Work Song (Adderley song)

Jazz standard by Nat Adderley
Headshot photo of man with a goatie.
Nat Adderley in 1969.

"Work Song" is a work song and jazz standard[1] by American trumpeter Nat Adderley and writer Oscar Brown Jr. It was first featured in Adderley's 1960 studio album of the same name, which was met with high praise and acclaim.[2][3] "Work Song" is regarded as one of Adderley's best known compositions.[4]

The song was originally only an instrumental, but Oscar Brown Jr. included lyrics in a cover released the following year on his album, Sin & Soul.[5]


Many prisoners chained together standing together.
Picture of a Southern chain gang circa 1903.

"Work Song" was inspired by Nat Adderley's childhood experience of seeing a group of convict laborers singing while they worked on a chain gang, paving the street in front of his family’s home in Florida.[6]

Musical composition

The song is a 16 bar form in F minor. It is a minor blues.[7]

F-7 𝄎[a] 𝄎 𝄎
𝄎 𝄎 C7 𝄎
F-7 𝄎 𝄎 𝄎
F7 Bb7 G7 C7 F-7

The Penguin Guide to Jazz states: "'Work Song' is the real classic, of course, laced with a funky blues feel but marked by some unexpectedly lyrical playing."[8] In a musical analysis of Adderley's improvisational bebop style, Kyle M. Granville writes that the song is "connected to the soul-jazz style that Nat Adderley and his brother Cannonball Adderley immersed themselves into during the mid-1960s."[9]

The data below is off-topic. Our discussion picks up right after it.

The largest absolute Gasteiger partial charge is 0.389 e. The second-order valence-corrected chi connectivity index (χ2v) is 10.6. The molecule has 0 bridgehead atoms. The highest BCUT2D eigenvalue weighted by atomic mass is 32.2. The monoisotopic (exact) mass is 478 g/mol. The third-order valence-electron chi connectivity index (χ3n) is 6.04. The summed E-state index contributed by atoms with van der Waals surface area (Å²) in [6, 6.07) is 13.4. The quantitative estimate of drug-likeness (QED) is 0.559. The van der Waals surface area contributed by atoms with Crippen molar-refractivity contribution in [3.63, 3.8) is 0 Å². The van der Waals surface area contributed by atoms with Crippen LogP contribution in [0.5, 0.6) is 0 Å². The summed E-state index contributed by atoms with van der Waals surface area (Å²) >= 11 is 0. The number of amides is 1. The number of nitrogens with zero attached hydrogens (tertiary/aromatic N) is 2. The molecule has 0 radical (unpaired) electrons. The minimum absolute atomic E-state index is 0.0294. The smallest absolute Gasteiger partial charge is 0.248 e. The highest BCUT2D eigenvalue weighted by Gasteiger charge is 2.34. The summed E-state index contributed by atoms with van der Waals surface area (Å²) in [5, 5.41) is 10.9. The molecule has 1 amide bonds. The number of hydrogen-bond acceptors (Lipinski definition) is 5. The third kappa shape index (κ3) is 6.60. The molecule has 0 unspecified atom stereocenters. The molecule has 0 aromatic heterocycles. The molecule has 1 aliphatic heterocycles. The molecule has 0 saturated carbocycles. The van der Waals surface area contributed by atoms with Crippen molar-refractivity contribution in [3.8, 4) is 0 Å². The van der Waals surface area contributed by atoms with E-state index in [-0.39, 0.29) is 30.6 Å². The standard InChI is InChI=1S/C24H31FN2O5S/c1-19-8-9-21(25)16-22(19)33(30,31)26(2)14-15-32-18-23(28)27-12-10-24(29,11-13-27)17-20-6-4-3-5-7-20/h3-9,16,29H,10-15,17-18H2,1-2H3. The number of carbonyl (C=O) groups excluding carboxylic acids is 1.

1. ^ This indicates to stay on the chord that came before. See: Grid notation


  1. ^ Saunders, Martin Wesley. Nat Adderley (1931-2000) and Work song : an analysis of improvisational style and evolution. OCLC 690253067.
  2. ^ Yanow, S. Allmusic Review accessed February 17, 2010.
  3. ^ Larkin, Colin (2002). The Virgin Encyclopedia of 60s Music (3rd ed.). Virgin Books Ltd. p. 9. ISBN 1 85227 933 8.
  4. ^ Micucci, Matt (2020-11-25). "Song of the Day: Cannonball Adderley Quintet, "Work Song"". JAZZIZ Magazine. Retrieved 2022-08-13.
  5. ^ Yanow, Scott. "Oscar Brown, Jr.: Sin & Soul – Review". AllMusic. Retrieved August 28, 2022.
  6. ^ Gridley, Mark (2014). "Review of Walk Tall: The Music and Life of Julian "Cannonball" Adderley. (The Hal Leonard Jazz Biography Series); Jazz Icons: Heroes, Myths and the Jazz Tradition". Notes. 71 (1): 108–112. ISSN 0027-4380.
  7. ^ Vaartstra, Brent (2013-05-30). "Work Song". Learn Jazz Standards. Retrieved 2022-08-13.
  8. ^ Cook, Richard; Brian Morton (2006) [1992]. The Penguin Guide to Jazz Recordings. The Penguin Guide to Jazz (8th ed.). London: Penguin. pp. 11. ISBN 978-0-141-02327-4.
  9. ^ M, Granville, Kyle (2020-01-01). A Musical Analysis of the Improvisational Bebop Style of Nat Adderley (1955-1964). [email protected] of Nebraska - Lincoln. OCLC 1286934150.